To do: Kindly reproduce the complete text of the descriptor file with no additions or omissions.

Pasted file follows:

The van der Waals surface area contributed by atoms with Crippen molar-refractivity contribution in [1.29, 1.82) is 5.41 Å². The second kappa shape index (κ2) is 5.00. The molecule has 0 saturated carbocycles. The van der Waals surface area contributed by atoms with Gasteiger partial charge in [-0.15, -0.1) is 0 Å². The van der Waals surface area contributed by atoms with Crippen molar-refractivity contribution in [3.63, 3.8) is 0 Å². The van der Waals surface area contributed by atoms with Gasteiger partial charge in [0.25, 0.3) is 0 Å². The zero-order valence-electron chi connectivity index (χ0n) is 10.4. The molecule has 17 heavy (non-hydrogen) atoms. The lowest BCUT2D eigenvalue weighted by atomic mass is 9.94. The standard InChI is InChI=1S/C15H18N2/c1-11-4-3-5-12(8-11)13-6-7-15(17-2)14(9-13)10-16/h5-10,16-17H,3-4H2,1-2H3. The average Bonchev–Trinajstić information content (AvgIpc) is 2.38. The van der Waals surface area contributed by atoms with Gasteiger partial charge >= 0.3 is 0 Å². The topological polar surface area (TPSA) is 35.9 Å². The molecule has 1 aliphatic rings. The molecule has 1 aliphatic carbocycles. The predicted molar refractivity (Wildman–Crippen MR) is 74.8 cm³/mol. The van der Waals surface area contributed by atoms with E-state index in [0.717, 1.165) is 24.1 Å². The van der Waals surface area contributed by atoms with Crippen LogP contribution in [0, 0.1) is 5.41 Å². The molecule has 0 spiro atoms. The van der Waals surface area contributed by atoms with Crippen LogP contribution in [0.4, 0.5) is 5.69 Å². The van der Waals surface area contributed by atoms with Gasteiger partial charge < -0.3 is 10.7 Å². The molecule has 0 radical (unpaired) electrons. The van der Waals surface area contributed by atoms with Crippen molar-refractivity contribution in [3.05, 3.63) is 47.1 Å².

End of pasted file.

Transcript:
The van der Waals surface area contributed by atoms with Crippen molar-refractivity contribution in [1.29, 1.82) is 5.41 Å². The second kappa shape index (κ2) is 5.00. The molecule has 0 saturated carbocycles. The van der Waals surface area contributed by atoms with Gasteiger partial charge in [-0.15, -0.1) is 0 Å². The van der Waals surface area contributed by atoms with Crippen molar-refractivity contribution in [3.63, 3.8) is 0 Å². The van der Waals surface area contributed by atoms with Gasteiger partial charge in [0.25, 0.3) is 0 Å². The zero-order valence-electron chi connectivity index (χ0n) is 10.4. The molecule has 17 heavy (non-hydrogen) atoms. The lowest BCUT2D eigenvalue weighted by atomic mass is 9.94. The standard InChI is InChI=1S/C15H18N2/c1-11-4-3-5-12(8-11)13-6-7-15(17-2)14(9-13)10-16/h5-10,16-17H,3-4H2,1-2H3. The average Bonchev–Trinajstić information content (AvgIpc) is 2.38. The van der Waals surface area contributed by atoms with Gasteiger partial charge >= 0.3 is 0 Å². The topological polar surface area (TPSA) is 35.9 Å². The molecule has 1 aliphatic rings. The molecule has 1 aliphatic carbocycles. The predicted molar refractivity (Wildman–Crippen MR) is 74.8 cm³/mol. The van der Waals surface area contributed by atoms with E-state index in [0.717, 1.165) is 24.1 Å². The van der Waals surface area contributed by atoms with Crippen LogP contribution in [0, 0.1) is 5.41 Å². The molecule has 0 spiro atoms. The van der Waals surface area contributed by atoms with Crippen LogP contribution in [0.4, 0.5) is 5.69 Å². The van der Waals surface area contributed by atoms with Gasteiger partial charge < -0.3 is 10.7 Å². The molecule has 0 radical (unpaired) electrons. The van der Waals surface area contributed by atoms with Crippen molar-refractivity contribution in [3.05, 3.63) is 47.1 Å².